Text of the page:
Over the summer, more information emerged about the successor to domestic RHI - The Green Homes Grant Scheme. While we await full details about how the scheme will work for installers and homeowners alike, let's take a look at what we do know so far.
The domestic Renewable Heat Incentive Scheme which launched in 2014, will close to new applicants on 31st March 2021. It's successor, The Green Homes Grant Scheme (GHGS), is scheduled to launch at the end of September 2020 and will be delivered to households via vouchers administered through a central application portal. The first tranche of GHGS monies - a mighty £2bn, is to be spent in financial year 2020/21, with vouchers redeemed by 31st March 2021.
The following properties are eligible under the scheme: all owner-occupied homes (including long-leaseholders and shared ownership); landlords of private rented sector domestic properties; landlords of social sector domestic properties (including Local Authority-owned homes); park homeowners (for residential sites).
However, for the low-income scheme, only owner-occupied properties and park homes are eligible.
How much is the grant?
Under the scheme, the government will fund two thirds of the cost of green measures including heat pumps and solar thermal panels, and, in limited circumstances, biomass boilers. The grant payment is capped at £5,000 for those able-to-pay. For the poorest households (those in receipt of certain benefits including income-based and disability benefits), the government will fund the total cost of measures up to the value of £10,000.
Following consultation with installers and industry bodies, it's been announced that the grant can be used in conjunction with the domestic Renewable Heat Incentive by new applicants, but the GHGS voucher must be applied for first and then a subsequent application to the Renewable Heat Incentive scheme submitted when the installation is completed. The value of any grant made will be deducted from the RHI entitlement. Thus the new scheme can help with the initial installation cost, but won't offer any greater returns overall than RHI payments alone.
What measures does the scheme support?
The GHGS supports a range of measures which are split into primary and secondary categories and at least one of the primary measures must be installed before any secondary measures will qualify for funding.
Primary measures include cavity wall, solid wall and loft insulation as well as air source and ground source heat pumps and solar thermal panels. Biomass boilers are included only in limited circumstances - where it can be demonstrated that a heat pump is not a viable option.
Secondary measures include draught proofing, improvements to glazing, and heating controls and associated insulation. The voucher value for secondary measures can be no more than the voucher for the primary measure and the combined total is capped at the relevant £5,000 or £10,000 maximum.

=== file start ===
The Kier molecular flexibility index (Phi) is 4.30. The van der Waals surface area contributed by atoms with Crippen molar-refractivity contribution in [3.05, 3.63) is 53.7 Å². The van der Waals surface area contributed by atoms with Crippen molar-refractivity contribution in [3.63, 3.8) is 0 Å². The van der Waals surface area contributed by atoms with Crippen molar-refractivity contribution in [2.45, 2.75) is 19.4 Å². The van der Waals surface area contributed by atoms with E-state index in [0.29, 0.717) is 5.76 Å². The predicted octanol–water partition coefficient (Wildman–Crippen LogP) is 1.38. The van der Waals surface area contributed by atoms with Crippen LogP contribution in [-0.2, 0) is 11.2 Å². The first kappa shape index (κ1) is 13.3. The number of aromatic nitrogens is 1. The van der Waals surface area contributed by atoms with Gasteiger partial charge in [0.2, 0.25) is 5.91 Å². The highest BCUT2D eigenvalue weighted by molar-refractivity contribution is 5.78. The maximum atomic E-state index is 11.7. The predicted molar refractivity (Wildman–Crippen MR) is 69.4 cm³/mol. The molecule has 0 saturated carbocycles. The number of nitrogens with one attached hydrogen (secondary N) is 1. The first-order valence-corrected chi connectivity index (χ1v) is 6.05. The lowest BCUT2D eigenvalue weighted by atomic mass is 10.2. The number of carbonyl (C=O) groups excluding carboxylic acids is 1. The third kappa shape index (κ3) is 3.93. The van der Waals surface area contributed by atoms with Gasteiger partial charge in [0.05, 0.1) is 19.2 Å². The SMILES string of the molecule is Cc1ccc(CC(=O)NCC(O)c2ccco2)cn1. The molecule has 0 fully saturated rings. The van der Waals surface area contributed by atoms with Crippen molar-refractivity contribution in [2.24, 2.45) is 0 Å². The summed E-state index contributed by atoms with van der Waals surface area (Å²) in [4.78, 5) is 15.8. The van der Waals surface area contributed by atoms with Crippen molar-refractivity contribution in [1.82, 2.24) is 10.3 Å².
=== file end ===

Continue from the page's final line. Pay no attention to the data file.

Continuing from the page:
When installing one of the low-carbon heating systems, households will have to have adequate wall and loft insulation, just as is the case with domestic RHI.
How do you go about applying or seeing if you and your property are eligible?
You can visit the Simple Energy Advice website to check eligibility and find out what low carbon heat improvements can be made to your home.
Here you will be able to search for accredited tradespeople to carry out the works and you will then be able to apply for a voucher from the end of September.
The site suggests you should get three quotations to ensure you're getting best value for money.
To protect the interests of homeowners and to ensure the quality of installations, to be eligible for the grant, the installer you choose must be MCS accredited for the chosen technology and must also be TrustMark registered. Yorkshire Heat Pumps Ltd is MCS accredited as an installer of ground source and air source heat pumps and is TrustMark registered.
What's in it for us as installers?
While we welcome any initiative which will encourage uptake of renewable energy heating, for us as an installer, the scheme may cause cash flow headaches. The voucher is payable direct to the installer, but not on completion of the installation, but on submission of evidence of the registration of the system - via an MCS certificate. Given there is frequently a delay between the completion of a heat pump installation and registration, while waiting for wider works to be finished, for example, and for the homeowner to then commission a new EPC, installers could find themselves out of pocket to the tune of £5,000 or £10,000 for some time.
Watch this space...
With the end of September fast approaching, we eagerly await more detail about the application process for homeowners and what will be required from us as installers in support of the application. We will post more information as it becomes available.